Another monument in the gardens linked to that event is the “Hardy Tree”, surrounded by an encircling circular hedge. Headstones moved to accommodate the railway were propped up against this tree, whose roots have now grown around them. It is named after Thomas Hardy, in recognition of the rather unenviable role of the future author, then an architecture student, in organising the exhumation of those buried in the railway’s path.

Between these two monuments a third is worthy of note: the Soane Mausoleum, designed by architect Sir John Soane, and now serving as his tomb, together with those of his wife and son. The central cubic tombstone is encased by a canopy supported by four Ionic columns, the canopy serving as an inspiration for the design by Giles Gilbert Scott of the iconic red British telephone box.

The Soane Mausoleum, its canopy inspiring the iconic design of the telephone box.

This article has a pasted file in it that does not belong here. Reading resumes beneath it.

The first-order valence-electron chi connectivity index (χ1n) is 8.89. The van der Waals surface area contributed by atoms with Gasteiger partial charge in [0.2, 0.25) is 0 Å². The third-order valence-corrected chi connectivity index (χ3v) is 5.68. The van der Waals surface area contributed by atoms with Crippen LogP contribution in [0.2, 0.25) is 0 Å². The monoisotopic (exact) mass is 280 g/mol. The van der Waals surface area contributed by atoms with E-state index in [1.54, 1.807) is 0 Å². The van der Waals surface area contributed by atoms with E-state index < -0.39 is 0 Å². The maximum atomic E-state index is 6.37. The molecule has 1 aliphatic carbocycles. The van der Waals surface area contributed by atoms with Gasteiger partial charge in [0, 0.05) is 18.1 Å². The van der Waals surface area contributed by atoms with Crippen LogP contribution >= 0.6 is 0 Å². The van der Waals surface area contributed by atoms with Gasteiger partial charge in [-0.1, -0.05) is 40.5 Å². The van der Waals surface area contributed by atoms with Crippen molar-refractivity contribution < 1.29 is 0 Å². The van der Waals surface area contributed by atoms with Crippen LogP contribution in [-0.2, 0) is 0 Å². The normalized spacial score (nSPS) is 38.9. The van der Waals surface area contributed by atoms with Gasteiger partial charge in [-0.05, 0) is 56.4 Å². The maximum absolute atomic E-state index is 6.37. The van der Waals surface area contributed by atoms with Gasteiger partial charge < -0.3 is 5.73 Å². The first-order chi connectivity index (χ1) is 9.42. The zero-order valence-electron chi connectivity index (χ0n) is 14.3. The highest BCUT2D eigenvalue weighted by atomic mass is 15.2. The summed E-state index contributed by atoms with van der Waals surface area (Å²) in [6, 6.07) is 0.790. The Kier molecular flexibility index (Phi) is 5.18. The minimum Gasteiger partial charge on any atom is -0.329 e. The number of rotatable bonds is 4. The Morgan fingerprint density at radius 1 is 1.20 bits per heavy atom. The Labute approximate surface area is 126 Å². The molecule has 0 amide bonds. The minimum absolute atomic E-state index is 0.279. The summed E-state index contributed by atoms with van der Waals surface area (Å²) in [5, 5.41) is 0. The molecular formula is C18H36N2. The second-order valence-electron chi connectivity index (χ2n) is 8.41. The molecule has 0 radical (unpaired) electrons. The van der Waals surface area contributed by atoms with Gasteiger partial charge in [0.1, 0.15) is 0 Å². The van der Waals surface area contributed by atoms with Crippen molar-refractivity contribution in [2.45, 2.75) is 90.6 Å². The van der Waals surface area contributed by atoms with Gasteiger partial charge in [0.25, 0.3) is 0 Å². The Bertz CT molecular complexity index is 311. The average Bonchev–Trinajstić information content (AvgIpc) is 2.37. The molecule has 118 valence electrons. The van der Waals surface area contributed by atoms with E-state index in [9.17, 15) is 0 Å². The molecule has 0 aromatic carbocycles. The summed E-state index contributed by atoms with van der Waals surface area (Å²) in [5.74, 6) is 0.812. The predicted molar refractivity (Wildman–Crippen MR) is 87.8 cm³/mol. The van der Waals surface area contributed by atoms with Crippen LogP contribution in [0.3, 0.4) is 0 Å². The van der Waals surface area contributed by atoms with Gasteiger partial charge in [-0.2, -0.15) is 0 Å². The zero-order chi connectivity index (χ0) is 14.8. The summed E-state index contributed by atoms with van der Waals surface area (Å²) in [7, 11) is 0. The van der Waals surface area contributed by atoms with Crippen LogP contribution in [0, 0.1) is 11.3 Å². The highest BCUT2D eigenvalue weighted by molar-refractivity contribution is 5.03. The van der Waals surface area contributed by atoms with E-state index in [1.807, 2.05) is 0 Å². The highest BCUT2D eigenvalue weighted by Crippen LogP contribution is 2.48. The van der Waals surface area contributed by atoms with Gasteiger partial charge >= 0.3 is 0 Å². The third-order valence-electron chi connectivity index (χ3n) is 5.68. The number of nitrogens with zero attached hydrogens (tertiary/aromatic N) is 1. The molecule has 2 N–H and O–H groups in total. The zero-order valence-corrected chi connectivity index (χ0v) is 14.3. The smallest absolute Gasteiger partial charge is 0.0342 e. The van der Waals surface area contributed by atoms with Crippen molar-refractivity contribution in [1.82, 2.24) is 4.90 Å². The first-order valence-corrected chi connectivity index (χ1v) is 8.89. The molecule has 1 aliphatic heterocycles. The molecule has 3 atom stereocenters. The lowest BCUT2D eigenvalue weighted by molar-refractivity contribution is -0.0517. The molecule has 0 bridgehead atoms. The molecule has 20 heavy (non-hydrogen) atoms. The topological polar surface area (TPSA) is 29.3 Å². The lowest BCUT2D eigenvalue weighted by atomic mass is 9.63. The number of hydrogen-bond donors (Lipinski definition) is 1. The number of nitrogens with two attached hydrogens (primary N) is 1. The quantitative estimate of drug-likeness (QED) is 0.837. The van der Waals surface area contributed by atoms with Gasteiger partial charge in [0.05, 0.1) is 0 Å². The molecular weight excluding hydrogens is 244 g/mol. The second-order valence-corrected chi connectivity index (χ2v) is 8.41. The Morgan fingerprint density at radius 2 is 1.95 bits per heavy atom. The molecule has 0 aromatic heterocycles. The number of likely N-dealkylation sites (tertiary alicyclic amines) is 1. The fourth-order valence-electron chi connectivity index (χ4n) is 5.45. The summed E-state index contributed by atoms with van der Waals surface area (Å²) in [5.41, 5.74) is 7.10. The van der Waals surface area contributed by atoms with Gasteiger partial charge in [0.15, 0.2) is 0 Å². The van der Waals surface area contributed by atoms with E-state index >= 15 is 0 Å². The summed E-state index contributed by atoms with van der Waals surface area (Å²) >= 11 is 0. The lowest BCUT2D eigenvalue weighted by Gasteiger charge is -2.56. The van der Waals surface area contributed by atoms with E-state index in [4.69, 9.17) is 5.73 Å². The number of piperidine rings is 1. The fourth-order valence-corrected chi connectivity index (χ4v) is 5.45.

The Beatles were photographed in various places around the gardens. On a bench. Near a drinking fountain, a gift from William Thornton Esq, Senior Church Warden of St Pancras, 22 August 1877. Sitting on the grass near the Soane Mausoleum, next to a “please keep off the grass” sign which no longer exists. Nor, it seems, does the prohibition. And in a hollyhock-filled flowerbed. Some of these photos feature the backdrop of the red-brick buildings around the garden, including St Pancras Hospital and the Coroner’s Court. The final photos here had the Beatles mingling with the crowd standing behind railings separating the church from the gardens. The railings are still there. The image was used on the sleeve of both the Red Album and Blue Album compilations.